Not far from Magellan's Cross in Cebu is the Santo Niño Basilica (formerly known as the San Agustin Church). It houses the Philippines' oldest religious relic (or image): the Santo Niño (or, as it formally known, the Santo Niño de Cebú).
History of the Santo Niño
The Santo Niño is a gem-festooned statue of the holy infant Jesus, given by the Portuguese navigator Ferdinand Magellan to Rajah Humabol's Queen Juana on the occasion of her baptism in 1521.
It is said that, forty-four years later (in 1565), when a large fire swept the settlement of Cebu, the statue miraculously survived and was rediscovered undamaged by Juan de Camus, one of the foot soldiers of the Spanish conquistador Miguel Lopez de Legaspi, who had been bombarding and colonizing the area.
The statue was found inside a burnt wooden box in a small hut in the charred ruins of the settlement. Inside the box was the Santo Niño relic lying next to a number of pagan idols.
In 1565 the Augustinian, Fr. Andres de Urdaneta, built a wood-and-nipa church on the spot where the relic was found. This church was destroyed by fire in 1568 and it was rebuilt (again of wood and nipa) in 1602. This replacement church also burned down in 1628.
The present church (now the Santo Niño Basilica) was built in the period 1735 to 1739/40. The plan was to build a stronger church, made of brick and stone. Brick was found unsuitable and so the church was finally built just of stone.
Description of the Santo Niño
The relic is a 30 cm high image. It is now located inside a glass case in a small chapel to the left of the main altar in the Santo Niño Basilica. The Santo Niño image has a gold crown and a sumptuous wardrobe of rich robes encrusted with splendid jewels.
To see the Santo Niño image, you will have to line up in a long queue of devotees who wait patiently to view their relic close up and perhaps touch it. The queue stretches right down to the basilica doors and outside.
The Santo Niño is venerated as the patron saint of the Cebuanos. Its saint day is in January every year, which is always celebrated by religious processions, pilgrimages, and feasting. Cebu's famous and joyous Sinulog festival (video) which culminates in the third week of January is held to honor the Santo Niño (Holy Child).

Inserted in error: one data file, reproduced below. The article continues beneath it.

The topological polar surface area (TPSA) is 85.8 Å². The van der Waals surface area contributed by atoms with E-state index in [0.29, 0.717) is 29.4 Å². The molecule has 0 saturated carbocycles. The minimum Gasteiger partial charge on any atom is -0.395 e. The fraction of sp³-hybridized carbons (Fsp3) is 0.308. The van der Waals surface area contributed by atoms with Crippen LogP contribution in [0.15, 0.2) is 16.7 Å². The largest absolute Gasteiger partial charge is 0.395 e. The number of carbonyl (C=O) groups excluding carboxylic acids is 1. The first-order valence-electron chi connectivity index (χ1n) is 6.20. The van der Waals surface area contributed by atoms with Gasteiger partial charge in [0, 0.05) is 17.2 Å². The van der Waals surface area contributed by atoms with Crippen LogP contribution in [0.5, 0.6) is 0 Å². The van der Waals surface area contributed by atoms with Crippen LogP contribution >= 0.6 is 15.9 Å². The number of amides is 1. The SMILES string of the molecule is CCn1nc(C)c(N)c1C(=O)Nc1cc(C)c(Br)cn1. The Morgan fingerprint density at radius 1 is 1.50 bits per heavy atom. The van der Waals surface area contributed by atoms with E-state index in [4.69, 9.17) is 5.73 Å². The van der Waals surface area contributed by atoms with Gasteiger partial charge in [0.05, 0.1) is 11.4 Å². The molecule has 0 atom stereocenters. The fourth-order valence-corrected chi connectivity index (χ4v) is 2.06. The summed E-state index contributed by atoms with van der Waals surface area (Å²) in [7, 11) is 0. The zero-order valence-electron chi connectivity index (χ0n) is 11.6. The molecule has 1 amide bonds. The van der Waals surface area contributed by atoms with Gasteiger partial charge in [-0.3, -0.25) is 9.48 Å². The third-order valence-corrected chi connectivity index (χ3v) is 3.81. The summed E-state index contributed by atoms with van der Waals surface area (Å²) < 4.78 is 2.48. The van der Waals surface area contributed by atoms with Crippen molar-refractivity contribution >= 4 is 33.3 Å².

The Santo Niño Basilica
As mentioned above the Santo Niño Basilica is the oldest basilica in the Philippines. Its formal name in Spanish is the Basilica Minore del Santo Niño (that is, the "Minor Basilica of the Holy Child").
The current building was constructed in 1739 or 1740. According to an early writer named Vela, "the church has all the characteristics of a solid construction to withstand earthquakes. This prophesy proved to be true -- at least until the super-typhoon Yolanda of 2013.
The architecture of the Basilica is interesting.
a simple and elegant stone facade that is a blend of Muslim, Romanesque and Neoclassical features (see here)
a bell tower (or belfry)
a carved retablo (that is, a structure at the back of the altar that contains a shelf for lights and ornaments and/or panels of religious paintings, typically of the saints) and a choir screen.
The Santo Niño Basilica also has a museum collection of religious art and artefacts.
The convent next door houses a library (with books on both religious and non-religious topics) and an important collection of archives.
An open-air, theater style Pilgrim Center was constructed in 1991 to accommodate the growing numbers of devotees in attendance at Friday masses and other large religious events.
The Santo Niño Basilica was badly damaged by Typhoon Haiyan (or Yolanda) on 13 October 2013. The belfry (bell tower) collapsed and most of the facade was destroyed. Some of the walls and some of the frescoes were cracked.
Official Website of Santo Nino de Cebu
National Historical Commision blog page on Santo Nino de Cebu
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Author: David Paul Wagner
(David Paul Wagner on Google+)